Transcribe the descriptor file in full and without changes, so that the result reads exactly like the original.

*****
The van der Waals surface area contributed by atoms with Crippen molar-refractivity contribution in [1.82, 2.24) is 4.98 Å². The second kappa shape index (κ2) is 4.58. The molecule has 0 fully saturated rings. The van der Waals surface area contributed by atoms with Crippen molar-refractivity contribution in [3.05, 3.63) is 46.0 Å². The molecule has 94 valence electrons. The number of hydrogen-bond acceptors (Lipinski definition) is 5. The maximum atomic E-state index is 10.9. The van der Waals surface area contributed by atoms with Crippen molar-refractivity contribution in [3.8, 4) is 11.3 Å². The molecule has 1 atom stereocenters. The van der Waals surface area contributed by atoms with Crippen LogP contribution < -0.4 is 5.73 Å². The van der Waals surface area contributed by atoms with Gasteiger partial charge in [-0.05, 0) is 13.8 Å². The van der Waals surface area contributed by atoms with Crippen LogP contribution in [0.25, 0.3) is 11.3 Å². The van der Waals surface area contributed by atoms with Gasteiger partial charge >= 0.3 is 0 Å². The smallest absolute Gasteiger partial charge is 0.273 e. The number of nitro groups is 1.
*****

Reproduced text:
The van der Waals surface area contributed by atoms with Crippen molar-refractivity contribution in [1.82, 2.24) is 4.98 Å². The second kappa shape index (κ2) is 4.58. The molecule has 0 fully saturated rings. The van der Waals surface area contributed by atoms with Crippen molar-refractivity contribution in [3.05, 3.63) is 46.0 Å². The molecule has 94 valence electrons. The number of hydrogen-bond acceptors (Lipinski definition) is 5. The maximum atomic E-state index is 10.9. The van der Waals surface area contributed by atoms with Crippen molar-refractivity contribution in [3.8, 4) is 11.3 Å². The molecule has 1 atom stereocenters. The van der Waals surface area contributed by atoms with Crippen LogP contribution < -0.4 is 5.73 Å². The van der Waals surface area contributed by atoms with Gasteiger partial charge in [-0.05, 0) is 13.8 Å². The van der Waals surface area contributed by atoms with Crippen LogP contribution in [0.25, 0.3) is 11.3 Å². The van der Waals surface area contributed by atoms with Gasteiger partial charge >= 0.3 is 0 Å². The smallest absolute Gasteiger partial charge is 0.273 e. The number of nitro groups is 1.